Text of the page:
Reuters Special Report Examines PAHO's 'Partnership' With Food, Beverage Industry

To fight chronic “diseases in Mexico, the nation with the world’s highest rate of obese and overweight adults, a Reuters investigation found that WHO’s regional office has turned to the very companies whose sugary drinks and salty foods are linked to many of the maladies it’s trying to prevent,” the news service reports. “The office, the Pan American Health Organization, not only is relying on the food and beverage industry for advice on how to fight obesity,” but, “[f]or the first time in its 110-year history, it has taken hundreds of thousands of dollars in money from the industry,” Reuters writes.

U.N. Official Calls Food Shortages In Southern Africa 'A Chronic Problem'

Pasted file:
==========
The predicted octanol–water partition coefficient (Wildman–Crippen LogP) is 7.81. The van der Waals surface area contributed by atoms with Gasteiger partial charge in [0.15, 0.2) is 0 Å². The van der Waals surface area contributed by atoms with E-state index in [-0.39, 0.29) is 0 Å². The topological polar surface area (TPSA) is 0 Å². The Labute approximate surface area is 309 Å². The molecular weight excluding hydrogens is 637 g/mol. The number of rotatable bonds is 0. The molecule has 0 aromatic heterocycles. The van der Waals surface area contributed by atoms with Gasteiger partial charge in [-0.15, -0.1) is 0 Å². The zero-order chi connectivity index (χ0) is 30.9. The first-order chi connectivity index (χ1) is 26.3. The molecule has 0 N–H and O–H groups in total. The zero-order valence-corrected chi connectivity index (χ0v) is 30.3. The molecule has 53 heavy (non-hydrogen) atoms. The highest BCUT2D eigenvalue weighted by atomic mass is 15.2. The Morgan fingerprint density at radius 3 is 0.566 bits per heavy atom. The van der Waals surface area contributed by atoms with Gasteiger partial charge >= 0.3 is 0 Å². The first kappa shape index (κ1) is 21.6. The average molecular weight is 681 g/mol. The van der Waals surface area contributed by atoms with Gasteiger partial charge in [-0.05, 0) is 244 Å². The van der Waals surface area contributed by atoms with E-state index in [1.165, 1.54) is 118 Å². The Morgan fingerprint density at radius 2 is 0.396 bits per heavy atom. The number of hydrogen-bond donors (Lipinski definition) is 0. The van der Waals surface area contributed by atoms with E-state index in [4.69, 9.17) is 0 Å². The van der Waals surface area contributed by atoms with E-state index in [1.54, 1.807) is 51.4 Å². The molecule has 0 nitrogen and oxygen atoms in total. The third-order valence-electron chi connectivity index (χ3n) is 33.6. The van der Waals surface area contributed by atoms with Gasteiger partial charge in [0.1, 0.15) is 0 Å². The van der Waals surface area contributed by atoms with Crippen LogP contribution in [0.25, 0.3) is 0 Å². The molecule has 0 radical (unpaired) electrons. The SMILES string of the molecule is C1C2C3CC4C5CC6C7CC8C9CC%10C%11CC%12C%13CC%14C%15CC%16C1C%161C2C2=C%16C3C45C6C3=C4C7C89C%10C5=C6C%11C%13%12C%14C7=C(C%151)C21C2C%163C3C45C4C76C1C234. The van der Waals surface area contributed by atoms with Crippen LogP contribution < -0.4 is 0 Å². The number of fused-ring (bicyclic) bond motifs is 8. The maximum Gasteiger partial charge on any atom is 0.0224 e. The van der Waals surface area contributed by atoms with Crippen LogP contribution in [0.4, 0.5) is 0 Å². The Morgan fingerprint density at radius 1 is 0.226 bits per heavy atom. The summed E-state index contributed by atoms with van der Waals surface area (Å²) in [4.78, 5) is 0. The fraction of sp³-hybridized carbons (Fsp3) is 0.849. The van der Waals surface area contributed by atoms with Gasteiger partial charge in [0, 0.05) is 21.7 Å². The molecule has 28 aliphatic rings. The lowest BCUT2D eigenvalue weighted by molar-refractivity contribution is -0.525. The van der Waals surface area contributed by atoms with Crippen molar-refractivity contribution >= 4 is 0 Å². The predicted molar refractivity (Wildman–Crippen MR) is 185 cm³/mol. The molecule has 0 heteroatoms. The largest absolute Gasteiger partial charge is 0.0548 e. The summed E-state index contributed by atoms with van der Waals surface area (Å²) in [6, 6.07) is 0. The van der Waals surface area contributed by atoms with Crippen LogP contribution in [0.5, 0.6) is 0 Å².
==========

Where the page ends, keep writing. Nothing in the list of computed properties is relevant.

U.N. Assistant Secretary-General for Humanitarian Affairs Catherine Bragg on Saturday said food shortages are “a chronic problem” in southern Africa, “where more than 5.5 million people in eight countries need aid this year, a 40 percent increase compared to 2011,” according to the U.N. Office for the Coordination of Humanitarian Affairs (OCHA), the Associated Press reports. Ending a five-day trip to the region, “Bragg … said worsening food shortages are the result of drought or floods and rising world food prices,” according to the AP (10/20). Bragg met with officials in Zimbabwe, Botswana, and South Africa to discuss increased cooperation and preparedness, the U.N. News Centre reports, noting Malawi, Lesotho, and Swaziland also are affected by chronic food shortages, according to OCHA (10/19).